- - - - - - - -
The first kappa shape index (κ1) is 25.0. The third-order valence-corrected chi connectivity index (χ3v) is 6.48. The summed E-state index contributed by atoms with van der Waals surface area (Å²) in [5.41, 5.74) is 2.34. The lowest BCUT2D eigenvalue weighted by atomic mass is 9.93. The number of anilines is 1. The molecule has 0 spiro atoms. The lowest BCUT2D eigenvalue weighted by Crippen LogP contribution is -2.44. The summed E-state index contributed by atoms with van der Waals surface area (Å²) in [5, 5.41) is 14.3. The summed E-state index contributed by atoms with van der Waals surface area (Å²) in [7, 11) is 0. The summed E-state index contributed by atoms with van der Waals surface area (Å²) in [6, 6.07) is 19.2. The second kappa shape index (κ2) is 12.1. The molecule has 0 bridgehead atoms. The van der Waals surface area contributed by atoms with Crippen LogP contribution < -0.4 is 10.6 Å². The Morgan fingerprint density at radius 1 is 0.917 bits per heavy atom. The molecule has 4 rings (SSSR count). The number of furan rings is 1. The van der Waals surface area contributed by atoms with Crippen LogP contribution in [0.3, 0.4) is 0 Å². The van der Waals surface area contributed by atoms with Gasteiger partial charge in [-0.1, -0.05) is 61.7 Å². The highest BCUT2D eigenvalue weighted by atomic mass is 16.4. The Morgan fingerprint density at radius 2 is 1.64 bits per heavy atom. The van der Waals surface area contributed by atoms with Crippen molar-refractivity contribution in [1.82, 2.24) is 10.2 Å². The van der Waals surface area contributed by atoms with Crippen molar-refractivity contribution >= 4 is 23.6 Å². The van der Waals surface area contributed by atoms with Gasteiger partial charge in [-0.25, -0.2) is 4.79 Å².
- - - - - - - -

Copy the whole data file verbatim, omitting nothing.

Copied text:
The first kappa shape index (κ1) is 25.0. The third-order valence-corrected chi connectivity index (χ3v) is 6.48. The summed E-state index contributed by atoms with van der Waals surface area (Å²) in [5.41, 5.74) is 2.34. The lowest BCUT2D eigenvalue weighted by atomic mass is 9.93. The number of anilines is 1. The molecule has 0 spiro atoms. The lowest BCUT2D eigenvalue weighted by Crippen LogP contribution is -2.44. The summed E-state index contributed by atoms with van der Waals surface area (Å²) in [5, 5.41) is 14.3. The summed E-state index contributed by atoms with van der Waals surface area (Å²) in [7, 11) is 0. The summed E-state index contributed by atoms with van der Waals surface area (Å²) in [6, 6.07) is 19.2. The second kappa shape index (κ2) is 12.1. The molecule has 0 bridgehead atoms. The van der Waals surface area contributed by atoms with Crippen LogP contribution < -0.4 is 10.6 Å². The Morgan fingerprint density at radius 1 is 0.917 bits per heavy atom. The molecule has 4 rings (SSSR count). The number of furan rings is 1. The van der Waals surface area contributed by atoms with Crippen LogP contribution in [0.3, 0.4) is 0 Å². The van der Waals surface area contributed by atoms with Gasteiger partial charge in [-0.1, -0.05) is 61.7 Å². The highest BCUT2D eigenvalue weighted by atomic mass is 16.4. The Morgan fingerprint density at radius 2 is 1.64 bits per heavy atom. The van der Waals surface area contributed by atoms with Crippen molar-refractivity contribution in [1.82, 2.24) is 10.2 Å². The van der Waals surface area contributed by atoms with Crippen molar-refractivity contribution >= 4 is 23.6 Å². The van der Waals surface area contributed by atoms with Gasteiger partial charge in [-0.25, -0.2) is 4.79 Å².